Gove’s cocaine shame follows Rory Stewart’s revelation that he once smoked opium at an Iranian wedding and Jeremy Hunt who said he once drank a cannabis latte.
Following Michael Gove’s cocaine admission, leadership rival Dominic Raab said: ‘I certainly don’t see it barring him from this race in any way,’ adding: ‘I rather admire his honesty.’
Former Brexit Secretary Dominic Raab, who admitted smoking cannabis as a student, believes Mr Gove’s law-breaking should not rule him out of becoming Prime Minister
Mr Raab, who has previously admitted taking cannabis as a student, told BBC Radio 4’s Today: ‘It was a long time ago and pretty few and far between. I have never taken cocaine or any class A drugs.’
He said class A drugs ‘are a bit different’ but ‘I’m not going to cast any further aspersions on Michael or anyone else who is just honest about being human and doing the things that some young people do – not everyone, obviously – and holding their hand up and saying ‘I got that wrong, move on”.
Tory leadership contender Dominic Raab insisted the option of suspending Parliament to prevent MPs from trying to ‘sabotage’ Brexit should not be ruled out.
Mr Raab said the Brexit process was a ‘test of nerve’ and while it was ‘very unlikely’ that he would need to prorogue Parliament in order to ensure the UK leaves the EU on October 31, no option should be taken off the table.
The former Brexit secretary said he would go back to Brussels with a ‘best, final offer’ but if that did not work he would leave without a deal.
He told BBC Radio 4’s Today: ‘What we can’t have is this paralysing uncertainty, bad for the economy, bad for trust in democracy, bad for the Conservatives – as we are seeing – of just going on and on with this prolonged torture of haggling with the EU when we haven’t got a deal in sight’.
Michael Gove, pictured, has admitted snorting cocaine while working as a journalist. Despite this, Mr Gove is continuing his efforts to replace Theresa May as leader of the Conservative Party
Mr Raab said he would go back to Brussels with a ‘best, final offer’ including the removal of the Irish backstop, but said there could be no further delay and the UK would be prepared to leave without a deal, falling back on World Trade Organisation rules.
‘I think anyone who is talking about delay or who is taking WTO off the table is having the perverse effect of weakening our negotiating position in Brussels, that’s the lesson of the last three years,’ he said.
‘It’s a test of nerve here and if candidates cannot stand up their resolve to lead us out by the end of October in a leadership contest, what chance would they have under the heat of the negotiations in Brussels?’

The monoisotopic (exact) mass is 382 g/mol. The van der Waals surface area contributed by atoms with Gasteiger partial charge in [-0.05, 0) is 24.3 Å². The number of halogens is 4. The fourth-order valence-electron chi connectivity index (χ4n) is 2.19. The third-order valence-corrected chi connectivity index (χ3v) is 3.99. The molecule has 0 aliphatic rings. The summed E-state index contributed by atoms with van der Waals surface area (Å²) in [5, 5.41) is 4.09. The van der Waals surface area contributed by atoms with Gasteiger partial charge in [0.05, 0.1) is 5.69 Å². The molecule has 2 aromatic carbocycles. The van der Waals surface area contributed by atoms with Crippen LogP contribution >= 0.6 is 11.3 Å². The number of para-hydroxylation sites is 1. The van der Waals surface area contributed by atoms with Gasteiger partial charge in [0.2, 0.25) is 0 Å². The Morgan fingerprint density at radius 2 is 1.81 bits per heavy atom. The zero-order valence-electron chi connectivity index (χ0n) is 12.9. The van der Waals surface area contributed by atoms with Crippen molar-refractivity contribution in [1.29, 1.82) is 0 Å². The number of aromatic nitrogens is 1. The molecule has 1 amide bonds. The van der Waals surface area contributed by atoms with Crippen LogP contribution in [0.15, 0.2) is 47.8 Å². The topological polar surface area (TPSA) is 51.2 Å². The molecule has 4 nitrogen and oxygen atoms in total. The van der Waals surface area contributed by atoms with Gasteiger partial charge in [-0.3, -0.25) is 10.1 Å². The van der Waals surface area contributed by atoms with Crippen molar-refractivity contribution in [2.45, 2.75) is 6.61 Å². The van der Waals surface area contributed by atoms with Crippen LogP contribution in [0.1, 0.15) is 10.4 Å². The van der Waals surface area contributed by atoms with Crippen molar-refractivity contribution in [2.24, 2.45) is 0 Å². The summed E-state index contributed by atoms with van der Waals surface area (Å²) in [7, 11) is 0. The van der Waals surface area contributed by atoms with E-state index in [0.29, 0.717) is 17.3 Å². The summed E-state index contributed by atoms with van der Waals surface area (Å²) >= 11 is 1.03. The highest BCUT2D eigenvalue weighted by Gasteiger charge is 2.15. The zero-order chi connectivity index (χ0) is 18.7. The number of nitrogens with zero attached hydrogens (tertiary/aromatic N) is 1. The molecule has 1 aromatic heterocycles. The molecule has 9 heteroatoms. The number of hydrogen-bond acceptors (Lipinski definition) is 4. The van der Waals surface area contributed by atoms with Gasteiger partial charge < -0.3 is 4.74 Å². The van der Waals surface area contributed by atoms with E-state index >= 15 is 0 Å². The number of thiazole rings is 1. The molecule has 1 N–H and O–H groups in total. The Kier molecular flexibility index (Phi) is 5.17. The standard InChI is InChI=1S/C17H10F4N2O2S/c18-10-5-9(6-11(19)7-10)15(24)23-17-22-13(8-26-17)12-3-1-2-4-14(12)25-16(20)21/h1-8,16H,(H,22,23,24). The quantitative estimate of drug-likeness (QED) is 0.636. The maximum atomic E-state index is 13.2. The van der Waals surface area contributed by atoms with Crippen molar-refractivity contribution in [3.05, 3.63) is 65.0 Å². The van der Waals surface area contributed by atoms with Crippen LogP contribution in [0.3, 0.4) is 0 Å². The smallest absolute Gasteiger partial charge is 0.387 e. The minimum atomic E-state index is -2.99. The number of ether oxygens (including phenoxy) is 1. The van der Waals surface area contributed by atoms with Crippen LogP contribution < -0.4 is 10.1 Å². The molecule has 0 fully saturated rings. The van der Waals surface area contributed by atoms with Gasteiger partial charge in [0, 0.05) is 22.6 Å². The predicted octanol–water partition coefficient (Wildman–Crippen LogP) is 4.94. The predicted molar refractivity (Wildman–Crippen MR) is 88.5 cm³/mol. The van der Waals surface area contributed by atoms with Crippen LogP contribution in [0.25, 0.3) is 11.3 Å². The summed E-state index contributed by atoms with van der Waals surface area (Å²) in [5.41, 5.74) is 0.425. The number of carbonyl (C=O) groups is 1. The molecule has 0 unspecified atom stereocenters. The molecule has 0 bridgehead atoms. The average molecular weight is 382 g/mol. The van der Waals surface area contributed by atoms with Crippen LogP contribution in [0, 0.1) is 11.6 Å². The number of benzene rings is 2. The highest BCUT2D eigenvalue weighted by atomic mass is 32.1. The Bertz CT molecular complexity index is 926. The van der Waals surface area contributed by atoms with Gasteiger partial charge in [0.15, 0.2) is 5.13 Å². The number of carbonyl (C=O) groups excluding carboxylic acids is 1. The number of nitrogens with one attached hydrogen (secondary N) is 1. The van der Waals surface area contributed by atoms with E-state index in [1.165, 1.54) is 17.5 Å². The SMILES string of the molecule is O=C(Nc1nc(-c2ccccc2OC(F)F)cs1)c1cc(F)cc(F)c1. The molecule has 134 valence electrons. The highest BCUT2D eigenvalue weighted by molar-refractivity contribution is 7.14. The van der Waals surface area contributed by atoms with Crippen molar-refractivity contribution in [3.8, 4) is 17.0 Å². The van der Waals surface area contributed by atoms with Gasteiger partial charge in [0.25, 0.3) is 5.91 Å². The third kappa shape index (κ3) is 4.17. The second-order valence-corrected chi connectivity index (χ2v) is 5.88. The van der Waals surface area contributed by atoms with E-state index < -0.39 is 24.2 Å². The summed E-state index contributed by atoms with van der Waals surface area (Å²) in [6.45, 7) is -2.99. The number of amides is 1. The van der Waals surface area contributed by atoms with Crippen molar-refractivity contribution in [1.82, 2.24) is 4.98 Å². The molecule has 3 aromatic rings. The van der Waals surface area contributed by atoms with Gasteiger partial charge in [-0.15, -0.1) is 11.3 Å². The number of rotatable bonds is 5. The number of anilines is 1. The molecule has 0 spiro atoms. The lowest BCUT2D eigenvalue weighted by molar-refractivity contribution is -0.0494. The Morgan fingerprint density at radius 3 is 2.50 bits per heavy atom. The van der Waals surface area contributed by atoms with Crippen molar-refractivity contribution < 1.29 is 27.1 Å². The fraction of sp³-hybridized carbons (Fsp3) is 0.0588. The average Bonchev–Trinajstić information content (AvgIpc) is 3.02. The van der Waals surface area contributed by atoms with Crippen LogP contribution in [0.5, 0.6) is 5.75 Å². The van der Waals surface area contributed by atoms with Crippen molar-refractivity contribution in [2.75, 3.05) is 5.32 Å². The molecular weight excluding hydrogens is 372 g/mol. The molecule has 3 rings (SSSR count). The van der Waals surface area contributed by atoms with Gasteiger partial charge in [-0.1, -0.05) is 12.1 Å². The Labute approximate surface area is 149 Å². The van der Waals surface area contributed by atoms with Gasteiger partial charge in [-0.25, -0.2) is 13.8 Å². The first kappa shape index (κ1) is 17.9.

Mr Raab said the Peterborough by-election, in which the Tories finished third, and the drubbing in the European elections, showed it was ‘devastating for the Conservatives if we don’t keep our promises on Brexit’.
He added: ‘What we can’t have is this paralysing uncertainty, bad for the economy, bad for trust in democracy, bad for the Conservatives – as we are seeing – of just going on and on with this prolonged torture of haggling with the EU when we haven’t got a deal in sight.’
Former Foreign Secretary and bookies’ favourite to replace Theresa May Boris Johnson admitted snorting cocaine and smoking cannabis more than a decade ago.
In a 2007 interview with GQ he said: ‘I tried it at university and I remember it vividly. And it achieved no pharmacological, psychotropic or any other effect on me whatsoever.’
On cannabis he said: ‘There was a period before university when I had quite a few (cannabis joints). It was jolly nice. But apparently it is very different these days. Much stronger.
‘I’ve become very illiberal about it. I don’t want my kids to take drugs.’
Fellow Old Etonian David Cameron refused to be drawn on the subject of drug taking, saying in 2007: ‘Like many people, I did things when I was young that I shouldn’t have done and that I regret.
‘But I do believe that politicians are entitled to a past that remains private’.
Following Theresa May’s formal resignation as Tory leader, the starting gun has been fired for the race to replace her.
The nomination process will take place on Monday, with candidates requiring eight MPs to back them in order to enter the race, with the first round of voting on Thursday.
Rory Stewart, pictured, admitted smoking opium while attending an Iranian wedding